Differential protection of neuromuscular sensory and motor axons and their endings in Wld(S) mutant mice

O. R. O. Oyebode, R. Hartley, J. Singhota, D. Thomson, R. R. Ribchester*

*Corresponding author for this work

Research output: Contribution to journalArticlepeer-review

Abstract / Description of output

Orthograde Wallerian degeneration normally brings about fragmentation of peripheral nerve axons and their sensory or motor endings within 24-48 h in mice. However, neuronal expression of the chimaeric, Wld(S) gene mutation extends survival of functioning axons and their distal endings for up to 3 weeks after nerve section. Here we studied the pattern and rate of degeneration of sensory axons and their annulospiral endings in deep lumbrical muscles of Wld(S) mice, and compared these with motor axons and their terminals, using neurone-specific transgenic expression of the fluorescent proteins yellow fluorescent protein (YFP) or cyan fluorescent protein (CFP) as morphological reporters. Surprisingly, sensory endings were preserved for up to 20 days, at least twice as long as the most resilient motor nerve terminals. Protection of sensory endings and axons was also much less sensitive to Wld(S) gene-copy number or age than motor axons and their endings. Protection of gamma-motor axons and their terminals innervating the juxtaequatorial and polar regions of the spindles was less than sensory axons but greater than alpha-motor axons. The differences between sensory and motor axon protection persisted in electrically silent, organotypic nerve-explant cultures suggesting that residual axonal activity does not contribute to the sensory-motor axon differences in vivo. Quantitative, Wld(S)-specific immunostaining of dorsal root ganglion (DRG) neurones and motor neurones in homozygous Wld(S) mice suggested that the nuclei of large DRG neurones contain about 2.4 times as much Wld(S) protein as motor neurones. By contrast, nuclear fluorescence of DRG neurones in homozygotes was only 1.5 times brighter than in heterozygotes stained under identical conditions. Thus, differences in axonal or synaptic protection within the same Wld(S) mouse may most simply be explained by differences in expression level of Wld(S) protein between neurones. Mimicry of Wld(S)-induced protection may also have applications in treatment of neurotoxicity or peripheral neuropathies in which the integrity of sensory endings may be especially implicated. (C) 2011 Published by Elsevier Ltd on behalf of IBRO.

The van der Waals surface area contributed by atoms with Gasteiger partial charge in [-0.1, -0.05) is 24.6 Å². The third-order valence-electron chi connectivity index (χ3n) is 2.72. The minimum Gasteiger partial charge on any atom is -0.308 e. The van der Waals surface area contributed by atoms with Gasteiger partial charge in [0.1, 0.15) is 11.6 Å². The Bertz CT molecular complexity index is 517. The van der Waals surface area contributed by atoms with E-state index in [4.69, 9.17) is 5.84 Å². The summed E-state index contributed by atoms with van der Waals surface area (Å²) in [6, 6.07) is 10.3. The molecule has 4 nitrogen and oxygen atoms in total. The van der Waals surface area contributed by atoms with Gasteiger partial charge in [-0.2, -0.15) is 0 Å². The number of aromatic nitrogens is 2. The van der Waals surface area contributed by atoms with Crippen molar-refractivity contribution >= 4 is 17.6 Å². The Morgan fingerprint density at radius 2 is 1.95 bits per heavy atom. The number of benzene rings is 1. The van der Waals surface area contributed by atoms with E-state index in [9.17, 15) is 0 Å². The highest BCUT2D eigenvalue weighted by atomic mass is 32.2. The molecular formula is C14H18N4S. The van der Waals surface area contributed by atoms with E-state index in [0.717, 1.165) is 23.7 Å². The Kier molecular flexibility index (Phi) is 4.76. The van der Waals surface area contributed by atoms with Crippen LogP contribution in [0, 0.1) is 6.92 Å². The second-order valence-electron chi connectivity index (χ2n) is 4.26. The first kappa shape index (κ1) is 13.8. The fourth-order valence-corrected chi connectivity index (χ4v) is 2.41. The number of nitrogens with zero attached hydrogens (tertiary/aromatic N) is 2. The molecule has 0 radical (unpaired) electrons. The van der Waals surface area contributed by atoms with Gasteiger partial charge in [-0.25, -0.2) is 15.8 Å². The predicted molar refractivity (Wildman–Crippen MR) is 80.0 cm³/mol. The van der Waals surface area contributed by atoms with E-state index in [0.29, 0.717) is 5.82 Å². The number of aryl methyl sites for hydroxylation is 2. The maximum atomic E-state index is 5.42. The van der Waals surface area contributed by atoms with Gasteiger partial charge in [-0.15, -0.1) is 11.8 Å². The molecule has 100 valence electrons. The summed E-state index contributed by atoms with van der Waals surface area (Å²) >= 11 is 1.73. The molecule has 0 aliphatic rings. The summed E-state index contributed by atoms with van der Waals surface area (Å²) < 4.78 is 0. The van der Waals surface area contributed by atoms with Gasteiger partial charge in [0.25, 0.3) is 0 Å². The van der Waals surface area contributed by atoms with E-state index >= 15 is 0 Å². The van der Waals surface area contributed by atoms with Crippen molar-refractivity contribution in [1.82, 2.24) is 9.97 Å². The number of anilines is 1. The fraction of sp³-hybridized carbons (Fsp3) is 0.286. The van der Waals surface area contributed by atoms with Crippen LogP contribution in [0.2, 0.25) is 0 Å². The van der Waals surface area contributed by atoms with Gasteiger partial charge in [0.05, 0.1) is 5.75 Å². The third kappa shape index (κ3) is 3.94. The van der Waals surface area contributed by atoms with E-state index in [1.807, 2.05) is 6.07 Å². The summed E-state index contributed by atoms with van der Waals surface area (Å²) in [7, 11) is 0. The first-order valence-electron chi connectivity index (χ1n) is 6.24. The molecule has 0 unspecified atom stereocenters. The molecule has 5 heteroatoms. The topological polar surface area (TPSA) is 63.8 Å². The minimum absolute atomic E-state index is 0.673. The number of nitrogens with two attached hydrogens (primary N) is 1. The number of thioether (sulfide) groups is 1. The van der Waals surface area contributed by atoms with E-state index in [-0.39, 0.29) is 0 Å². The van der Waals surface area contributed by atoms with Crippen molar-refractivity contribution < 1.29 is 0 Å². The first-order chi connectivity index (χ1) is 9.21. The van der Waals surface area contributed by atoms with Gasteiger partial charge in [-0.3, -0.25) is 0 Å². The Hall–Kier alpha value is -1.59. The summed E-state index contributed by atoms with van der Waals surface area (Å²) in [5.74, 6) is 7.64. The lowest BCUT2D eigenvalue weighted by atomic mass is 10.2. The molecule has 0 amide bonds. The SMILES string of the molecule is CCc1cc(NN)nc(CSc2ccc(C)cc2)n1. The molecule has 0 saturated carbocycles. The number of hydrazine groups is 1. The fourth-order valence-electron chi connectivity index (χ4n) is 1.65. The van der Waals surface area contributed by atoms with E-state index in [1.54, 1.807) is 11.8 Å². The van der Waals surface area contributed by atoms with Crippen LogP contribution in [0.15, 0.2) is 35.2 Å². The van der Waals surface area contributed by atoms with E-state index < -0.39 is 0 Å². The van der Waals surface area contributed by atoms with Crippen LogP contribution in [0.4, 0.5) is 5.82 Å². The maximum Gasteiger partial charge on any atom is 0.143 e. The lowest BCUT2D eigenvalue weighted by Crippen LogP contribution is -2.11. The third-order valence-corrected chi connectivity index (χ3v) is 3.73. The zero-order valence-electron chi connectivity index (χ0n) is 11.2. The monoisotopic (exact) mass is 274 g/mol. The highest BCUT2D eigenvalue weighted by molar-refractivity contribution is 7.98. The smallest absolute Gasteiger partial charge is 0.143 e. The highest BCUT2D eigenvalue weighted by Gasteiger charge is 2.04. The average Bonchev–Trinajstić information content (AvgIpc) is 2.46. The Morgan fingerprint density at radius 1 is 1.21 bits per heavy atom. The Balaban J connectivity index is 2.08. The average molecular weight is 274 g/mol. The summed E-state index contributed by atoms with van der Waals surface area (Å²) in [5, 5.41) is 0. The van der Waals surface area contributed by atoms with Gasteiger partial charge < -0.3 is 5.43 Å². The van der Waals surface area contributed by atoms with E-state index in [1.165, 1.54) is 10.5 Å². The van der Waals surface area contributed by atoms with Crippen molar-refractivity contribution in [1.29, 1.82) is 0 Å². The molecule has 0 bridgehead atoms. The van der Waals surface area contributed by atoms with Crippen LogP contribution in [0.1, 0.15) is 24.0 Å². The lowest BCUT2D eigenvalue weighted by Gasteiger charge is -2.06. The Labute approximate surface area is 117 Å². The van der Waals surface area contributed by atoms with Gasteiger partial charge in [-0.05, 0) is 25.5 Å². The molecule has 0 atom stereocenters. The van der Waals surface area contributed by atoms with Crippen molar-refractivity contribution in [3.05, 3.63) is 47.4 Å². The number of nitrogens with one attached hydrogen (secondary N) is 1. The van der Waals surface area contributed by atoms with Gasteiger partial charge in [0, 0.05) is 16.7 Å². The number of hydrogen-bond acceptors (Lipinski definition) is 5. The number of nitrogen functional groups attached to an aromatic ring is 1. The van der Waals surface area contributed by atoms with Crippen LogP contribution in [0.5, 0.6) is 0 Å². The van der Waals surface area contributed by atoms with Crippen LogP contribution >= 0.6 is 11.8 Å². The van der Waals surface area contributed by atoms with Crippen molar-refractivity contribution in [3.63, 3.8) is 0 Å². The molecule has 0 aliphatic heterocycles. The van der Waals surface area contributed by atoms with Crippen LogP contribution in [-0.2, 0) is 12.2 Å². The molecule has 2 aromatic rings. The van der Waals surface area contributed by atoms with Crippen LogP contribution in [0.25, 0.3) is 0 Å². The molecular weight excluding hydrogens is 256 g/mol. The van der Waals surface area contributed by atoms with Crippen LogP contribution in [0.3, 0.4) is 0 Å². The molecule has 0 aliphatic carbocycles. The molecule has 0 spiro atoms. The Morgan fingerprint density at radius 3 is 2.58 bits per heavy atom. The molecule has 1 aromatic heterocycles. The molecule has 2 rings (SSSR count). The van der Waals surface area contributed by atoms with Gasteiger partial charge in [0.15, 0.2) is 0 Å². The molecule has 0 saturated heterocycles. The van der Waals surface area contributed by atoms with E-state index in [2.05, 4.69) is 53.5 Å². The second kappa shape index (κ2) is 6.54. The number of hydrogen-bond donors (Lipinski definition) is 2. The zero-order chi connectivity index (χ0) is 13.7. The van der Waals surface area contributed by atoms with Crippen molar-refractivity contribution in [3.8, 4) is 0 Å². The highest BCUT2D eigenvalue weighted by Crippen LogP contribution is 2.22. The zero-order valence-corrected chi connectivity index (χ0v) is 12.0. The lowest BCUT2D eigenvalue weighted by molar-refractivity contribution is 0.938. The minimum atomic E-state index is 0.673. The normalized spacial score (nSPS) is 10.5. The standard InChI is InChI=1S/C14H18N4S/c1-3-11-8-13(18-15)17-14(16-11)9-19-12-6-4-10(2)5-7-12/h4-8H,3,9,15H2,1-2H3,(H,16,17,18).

Original languageEnglish
Pages (from-to)142-158
Number of pages17
Publication statusPublished - 3 Jan 2012

Keywords / Materials (for Non-textual outputs)

  • muscle spindle
  • sensory neurone
  • motor neurone
  • axon
  • neuromuscular junction
  • Wallerian degeneration


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